A few months ago, Suzanne Moore wrote, “A generation of artists were wiped out by AIDS and we barely talk about it.” The sentiment rang painfully true for me, a gay man who lives in New York and spends my days looking at and thinking about art. But it also left me with heavy questions: How do we start this conversation? How do we keep alive the memory of all those untold thousands lost to AIDS? And how do we talk about it in a way that acknowledges the crisis is far from over and, in some parts of the world, has never been worse? Two excellent, challenging summer exhibitions—Art AIDS America at the Bronx Museum of the Arts and Nan Goldin: The Ballad of Sexual Dependency at the Museum of Modern Art (MoMA)—give this conversation the initiating jolt it needs.
Organized in partnership with the Tacoma Art Museum, Art AIDS America offers a broad survey of artists who grappled with the AIDS crisis, including a large number who died from it and many more who knew them well. Variously documentary, abstract, and propagandistic, the works haven’t lost much of their urgency, and together they reveal a community that harnessed the power of art to tell untold stories and to fight, even in small ways, for the dignity, exposure, and basic services it was denied. Just as crucially, they stand as a holistic-yet-fractured document of a moment generally defined by images of lesioned young bodies, wasting away and otherwise lost to history.
Artworks by the usual suspects like David Wojnarowicz, Robert Mapplethorpe, and Felix Gonzalez-Torres are all included, but some of the more abstract works caught me off guard and left a haunting, more lasting impression. Izhar Patkin’s Unveiling of a Modern Chastity, the earliest work in the exhibition, was made as the first gay men were coming down with the then-unknown illness; it’s a sickly yellow painting, shot through with oozy, rust-colored wounds. Ross Bleckner’s massive, detailed painting Brain Rust evokes a foggy scan of a brain, weakened by the ravages of HIV or the experimental medicines used to treat it. Tony Feher’s lovely hanging chain of empty green bottles, Green Window, takes on a sadder, more poignant tone in the wake of his recent death after decades of living with the virus.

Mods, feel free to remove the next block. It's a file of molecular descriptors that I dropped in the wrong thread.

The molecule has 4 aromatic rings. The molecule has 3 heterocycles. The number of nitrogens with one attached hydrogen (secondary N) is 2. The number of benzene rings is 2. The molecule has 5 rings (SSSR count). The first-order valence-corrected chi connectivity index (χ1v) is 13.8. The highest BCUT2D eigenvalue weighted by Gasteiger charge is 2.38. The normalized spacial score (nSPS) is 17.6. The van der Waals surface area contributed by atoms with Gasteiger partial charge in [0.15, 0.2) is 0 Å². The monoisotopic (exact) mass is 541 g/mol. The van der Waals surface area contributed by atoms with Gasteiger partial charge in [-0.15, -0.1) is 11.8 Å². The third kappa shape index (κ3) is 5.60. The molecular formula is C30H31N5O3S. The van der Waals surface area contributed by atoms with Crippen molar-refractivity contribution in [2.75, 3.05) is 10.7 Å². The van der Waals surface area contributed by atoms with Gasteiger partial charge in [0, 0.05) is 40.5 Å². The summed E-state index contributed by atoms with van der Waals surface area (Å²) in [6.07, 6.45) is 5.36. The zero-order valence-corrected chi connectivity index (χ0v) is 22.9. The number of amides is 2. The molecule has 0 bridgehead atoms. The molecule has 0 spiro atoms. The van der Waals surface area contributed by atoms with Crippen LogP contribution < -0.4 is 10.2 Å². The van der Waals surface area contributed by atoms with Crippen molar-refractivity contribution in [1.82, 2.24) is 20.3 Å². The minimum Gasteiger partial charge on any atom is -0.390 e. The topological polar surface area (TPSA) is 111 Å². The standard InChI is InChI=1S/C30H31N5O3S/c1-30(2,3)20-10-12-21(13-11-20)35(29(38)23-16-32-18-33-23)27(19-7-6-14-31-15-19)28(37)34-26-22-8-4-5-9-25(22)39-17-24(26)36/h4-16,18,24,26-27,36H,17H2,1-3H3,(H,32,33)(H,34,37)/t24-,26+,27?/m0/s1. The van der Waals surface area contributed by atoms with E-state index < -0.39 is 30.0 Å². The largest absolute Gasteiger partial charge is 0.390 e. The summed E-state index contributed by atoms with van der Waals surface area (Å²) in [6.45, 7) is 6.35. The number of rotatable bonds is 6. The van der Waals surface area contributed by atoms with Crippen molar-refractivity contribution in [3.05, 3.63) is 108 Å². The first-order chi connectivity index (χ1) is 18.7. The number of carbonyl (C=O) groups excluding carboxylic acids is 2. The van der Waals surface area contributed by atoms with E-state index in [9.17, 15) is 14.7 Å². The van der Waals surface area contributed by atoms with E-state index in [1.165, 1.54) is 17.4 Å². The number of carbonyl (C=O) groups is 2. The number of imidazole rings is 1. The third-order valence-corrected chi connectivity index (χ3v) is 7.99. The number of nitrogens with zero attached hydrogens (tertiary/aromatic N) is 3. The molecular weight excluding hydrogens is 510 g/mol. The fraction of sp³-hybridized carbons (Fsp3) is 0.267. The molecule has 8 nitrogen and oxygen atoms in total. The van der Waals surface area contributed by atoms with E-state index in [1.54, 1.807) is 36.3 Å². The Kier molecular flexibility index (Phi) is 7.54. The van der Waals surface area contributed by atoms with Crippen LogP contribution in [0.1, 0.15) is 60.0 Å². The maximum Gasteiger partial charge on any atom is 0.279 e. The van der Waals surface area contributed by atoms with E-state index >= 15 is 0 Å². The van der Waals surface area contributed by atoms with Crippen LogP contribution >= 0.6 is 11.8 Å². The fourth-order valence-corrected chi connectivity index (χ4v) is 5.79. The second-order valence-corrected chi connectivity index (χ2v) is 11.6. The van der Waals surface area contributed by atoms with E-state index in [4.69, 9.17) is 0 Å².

It’s no secret that mainstream LGBT history—if such a thing even exists—is usually a case study in whitewashing. The exhibition does little to buck this erasure, but its inclusion of works by a handful artists of color is at least a gesture toward involving black and Latinx artists in a critical, institutional conversation from which they’ve traditionally been excluded. Understated contributions from Bronx natives Glenn Ligon and Whitfield Lovell, as well as a neurotic, impressionistic chalkboard piece by Newark-born Willie Cole that soars over the lobby, infuse the exhibition with a racial consciousness, suggesting the ways that systemic racism intensified and continues to amplify the epidemic for certain populations. A suite of wonderful self-portraits by the young Kia Labeija, the only female HIV-positive artist of color featured in the show, brings us into the present moment.
Inside the white cubes of MoMA, the raw, unfiltered grit of Nan Goldin’s The Ballad of Sexual Dependency is all the more audacious. Described by the museum as a “downtown opera,” the slideshow with a soundtrack gained a cult status in 1980s New York, thanks to Goldin’s frequent improvisational presentations of the work at theaters and bars around the city. The looping photographs document Goldin’s circle of friends and lovers in their shared pursuit of intimacy, showing them having sex, dancing in clubs, recovering from domestic abuse, shooting up drugs, and dying from AIDS. The images are joyous and tragic, uncomfortable for how confrontational they are and compelling for the same reason.
This showcase of Goldin’s subjective and urgently confessional work is a timely rebuttal to the major Robert Mapplethorpe retrospectives mounted earlier this year at the Los Angeles County Museum of Art (LACMA) and the J. Paul Getty Museum. Where Mapplethorpe’s photographs are perfectly composed and focused, Goldin’s are crooked, cropped, and blurry. Where Mapplethorpe’s subjects, whether flowers or nude black men, seem like nothing more than aesthetic objects, the emotional and physical intimacy of Goldin with her subjects is almost overwhelming. It makes for a fascinating contrast to think that both bodies of work emerged from the same milieu and the same time. We need not rank the merits of either artist, but with Goldin’s pitch-perfect soundtrack and original 35 mm slide format, the revelations of Ballad seem as fresh today as they must have thirty years ago. The work transports you to a community of people whose lives, even as they were ravaged by drugs and AIDS, were rich with love and desire.
Although the exhibitions address the AIDS crisis from markedly different points of view—the Bronx Museum’s broad, direct, and relatively inclusive, MoMA’s intimate, oblique, and subjective—each makes a pressing case for art’s relevance during times where confidence in politics, government, and the goodness of humanity are in short supply. Through their work, these artists created space to expose and make sense of the ravages of AIDS, apart from a world that didn’t acknowledge the problem for years. Their art allowed for the coexistence, however uneasy, of hope, criticality, ambivalence, and deeply felt emotion. It held the world accountable at the moment and created a record for posterity. Although no exhibition can fully account for the destruction AIDS wrought on artistic communities and the world at large, these two shows succeed as conversation starters.
Art AIDS America is on view at the Bronx Museum of the Arts through October 23, 2016.
Nan Goldin: The Ballad of Sexual Dependency is on view at MoMA through February 12, 2017.